Flash at what frequency, about two times a second?

    What purpose does it serve for the LED to be off for 5 mins?
     
  16. stillafloat

    Thread Starter Member

    Apr 16, 2013
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    0
    Timer counts down to 00:00 and activates LED to flash for a 5 min period and then stops flashing for 5mins and then start flashing again for 5mins, etc. So in a 10min span the first 5 mins the LED will be active and the second 5mins it will be out. untill a reset button is pressed to cycle all over again starting at 24:00 and counting down.

    Flash rate of once a second.

    Turning the LED off for a 5min period i figured would help conserve battery. But you could argue that if i increased the flash frequency from once a second to onces every 2 seconds we can just have the LED continually blink without the 5min off cycle.

    somehow in my mind it makes sense. But not 100% sure.
     
  17. MrChips

    Moderator

    Oct 2, 2009
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    That's what I suspected you were attempting to do.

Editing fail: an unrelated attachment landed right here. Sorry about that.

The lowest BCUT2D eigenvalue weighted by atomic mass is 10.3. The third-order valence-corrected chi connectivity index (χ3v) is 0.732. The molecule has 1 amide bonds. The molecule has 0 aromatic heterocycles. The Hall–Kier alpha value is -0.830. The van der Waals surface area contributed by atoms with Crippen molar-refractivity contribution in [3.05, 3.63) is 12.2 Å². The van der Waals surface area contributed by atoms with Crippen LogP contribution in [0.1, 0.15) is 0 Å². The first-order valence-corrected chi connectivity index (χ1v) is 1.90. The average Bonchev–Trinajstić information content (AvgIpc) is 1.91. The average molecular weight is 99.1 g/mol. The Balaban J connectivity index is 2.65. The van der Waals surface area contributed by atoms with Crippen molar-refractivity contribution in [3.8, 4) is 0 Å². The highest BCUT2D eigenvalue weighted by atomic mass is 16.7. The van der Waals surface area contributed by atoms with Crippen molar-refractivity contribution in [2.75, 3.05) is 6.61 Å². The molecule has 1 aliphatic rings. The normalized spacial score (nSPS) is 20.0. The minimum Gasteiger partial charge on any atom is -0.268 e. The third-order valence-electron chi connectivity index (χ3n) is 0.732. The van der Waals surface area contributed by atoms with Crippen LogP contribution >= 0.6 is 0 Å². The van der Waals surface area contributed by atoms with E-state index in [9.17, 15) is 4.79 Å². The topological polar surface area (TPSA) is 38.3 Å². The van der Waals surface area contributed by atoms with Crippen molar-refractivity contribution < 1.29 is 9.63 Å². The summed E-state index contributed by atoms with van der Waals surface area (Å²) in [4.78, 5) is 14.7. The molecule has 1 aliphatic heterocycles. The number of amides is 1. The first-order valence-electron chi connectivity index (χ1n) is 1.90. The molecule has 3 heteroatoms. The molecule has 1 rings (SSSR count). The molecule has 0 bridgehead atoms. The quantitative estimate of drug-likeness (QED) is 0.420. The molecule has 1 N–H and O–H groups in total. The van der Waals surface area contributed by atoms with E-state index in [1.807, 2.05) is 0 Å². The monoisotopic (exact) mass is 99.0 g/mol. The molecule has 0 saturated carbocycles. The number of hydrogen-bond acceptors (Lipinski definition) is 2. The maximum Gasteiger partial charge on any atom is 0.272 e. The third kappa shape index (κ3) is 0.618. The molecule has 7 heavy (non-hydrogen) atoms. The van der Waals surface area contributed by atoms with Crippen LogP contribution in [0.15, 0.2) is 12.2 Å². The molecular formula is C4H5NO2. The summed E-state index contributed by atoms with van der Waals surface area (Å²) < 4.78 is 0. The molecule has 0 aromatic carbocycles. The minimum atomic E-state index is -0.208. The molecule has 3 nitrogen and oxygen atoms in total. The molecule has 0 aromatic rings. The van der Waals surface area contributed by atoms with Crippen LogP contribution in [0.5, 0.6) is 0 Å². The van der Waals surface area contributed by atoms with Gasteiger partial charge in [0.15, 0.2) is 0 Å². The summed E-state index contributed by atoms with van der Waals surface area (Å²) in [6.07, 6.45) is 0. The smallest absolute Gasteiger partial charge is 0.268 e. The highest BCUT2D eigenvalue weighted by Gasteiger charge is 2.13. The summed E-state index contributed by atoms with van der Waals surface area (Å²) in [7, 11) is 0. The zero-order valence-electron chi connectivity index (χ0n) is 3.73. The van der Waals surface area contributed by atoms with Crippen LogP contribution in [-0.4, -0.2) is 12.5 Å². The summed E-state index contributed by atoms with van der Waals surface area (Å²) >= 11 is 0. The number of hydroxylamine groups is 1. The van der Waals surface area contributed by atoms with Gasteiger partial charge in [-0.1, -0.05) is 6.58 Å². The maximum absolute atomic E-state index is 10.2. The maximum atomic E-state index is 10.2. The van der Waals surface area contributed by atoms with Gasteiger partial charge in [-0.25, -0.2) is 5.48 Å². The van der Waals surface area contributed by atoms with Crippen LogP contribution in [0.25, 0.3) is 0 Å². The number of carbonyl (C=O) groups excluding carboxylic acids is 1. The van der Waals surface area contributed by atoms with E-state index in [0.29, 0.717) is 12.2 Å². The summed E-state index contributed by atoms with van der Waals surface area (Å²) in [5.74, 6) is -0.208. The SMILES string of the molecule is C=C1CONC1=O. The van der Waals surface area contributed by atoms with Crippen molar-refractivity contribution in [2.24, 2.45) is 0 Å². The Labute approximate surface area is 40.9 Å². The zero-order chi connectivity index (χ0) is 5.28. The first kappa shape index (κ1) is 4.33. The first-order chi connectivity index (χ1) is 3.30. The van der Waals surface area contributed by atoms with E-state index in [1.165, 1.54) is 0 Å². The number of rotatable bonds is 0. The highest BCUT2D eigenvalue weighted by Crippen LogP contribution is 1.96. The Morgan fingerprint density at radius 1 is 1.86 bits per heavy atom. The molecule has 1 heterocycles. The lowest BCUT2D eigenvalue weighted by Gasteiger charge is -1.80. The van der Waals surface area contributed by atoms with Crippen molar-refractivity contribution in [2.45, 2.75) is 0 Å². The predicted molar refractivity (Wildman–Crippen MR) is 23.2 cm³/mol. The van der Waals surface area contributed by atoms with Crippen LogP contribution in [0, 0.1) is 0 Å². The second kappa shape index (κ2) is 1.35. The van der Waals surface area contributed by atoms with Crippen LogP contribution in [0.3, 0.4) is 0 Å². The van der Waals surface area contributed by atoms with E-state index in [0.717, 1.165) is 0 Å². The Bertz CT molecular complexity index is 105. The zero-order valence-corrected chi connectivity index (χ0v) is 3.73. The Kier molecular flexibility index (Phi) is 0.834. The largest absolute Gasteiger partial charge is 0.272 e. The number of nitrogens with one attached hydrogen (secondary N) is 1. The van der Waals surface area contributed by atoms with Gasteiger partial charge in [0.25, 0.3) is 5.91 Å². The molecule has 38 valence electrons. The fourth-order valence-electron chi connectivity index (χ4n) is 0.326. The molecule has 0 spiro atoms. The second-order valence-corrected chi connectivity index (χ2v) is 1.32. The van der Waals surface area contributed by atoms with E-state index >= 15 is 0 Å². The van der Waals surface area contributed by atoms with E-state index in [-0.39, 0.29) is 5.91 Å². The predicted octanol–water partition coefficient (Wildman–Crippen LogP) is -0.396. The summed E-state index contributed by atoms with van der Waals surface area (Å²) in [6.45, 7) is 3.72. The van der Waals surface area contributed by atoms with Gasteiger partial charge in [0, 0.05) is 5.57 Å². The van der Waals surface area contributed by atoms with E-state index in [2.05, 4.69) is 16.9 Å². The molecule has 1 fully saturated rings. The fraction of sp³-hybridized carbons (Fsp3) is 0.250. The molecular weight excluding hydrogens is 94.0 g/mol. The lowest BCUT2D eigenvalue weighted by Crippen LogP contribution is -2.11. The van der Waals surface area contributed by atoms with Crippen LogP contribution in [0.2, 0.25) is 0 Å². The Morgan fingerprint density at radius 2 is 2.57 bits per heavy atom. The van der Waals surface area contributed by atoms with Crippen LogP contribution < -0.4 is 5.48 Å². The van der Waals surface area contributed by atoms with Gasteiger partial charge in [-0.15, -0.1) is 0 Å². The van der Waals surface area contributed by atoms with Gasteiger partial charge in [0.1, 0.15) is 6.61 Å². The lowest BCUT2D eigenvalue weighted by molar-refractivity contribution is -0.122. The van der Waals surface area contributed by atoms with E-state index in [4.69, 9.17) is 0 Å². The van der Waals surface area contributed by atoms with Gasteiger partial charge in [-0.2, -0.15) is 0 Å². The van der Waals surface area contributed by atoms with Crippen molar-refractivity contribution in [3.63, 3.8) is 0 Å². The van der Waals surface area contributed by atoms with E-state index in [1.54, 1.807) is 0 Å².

If your objective is to conserve energy I would do the following:

    1) choose a high efficiency LED
    2) lower the current to the LED
    3) reduce pulse-width to the LED
    3) reduce the frequency, i.e. increase the time interval between flashes, e.g. 2 seconds
     
  18. stillafloat

    Thread Starter Member

    Apr 16, 2013
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    I will def use your recommendations in the build. thank you. Now i just need to determine the best IC to use can you help me along with this? Would love to get the pieces needed to test.
     
  19. MrChips

    Moderator

    Oct 2, 2009
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    Now that we have eliminated the 5-min off cycle that simplifies things a bit.

    First solution:
    Use a microcontroller. This will give you the lowest cost, lowest part count, lowest drift, lowest footprint, lowest operating voltage, lowest current drain.

    Second solution:
    Use CMOS components, for example, a CMOS LMC555.

    When I find the time I will put together a design for you.
     
  20. MrChips

    Moderator

    Oct 2, 2009
    12,449
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    Here is a possible design using standard CMOS circuits:

    [​IMG]

    This takes six ICs.

    Still a lot easier to do with one IC.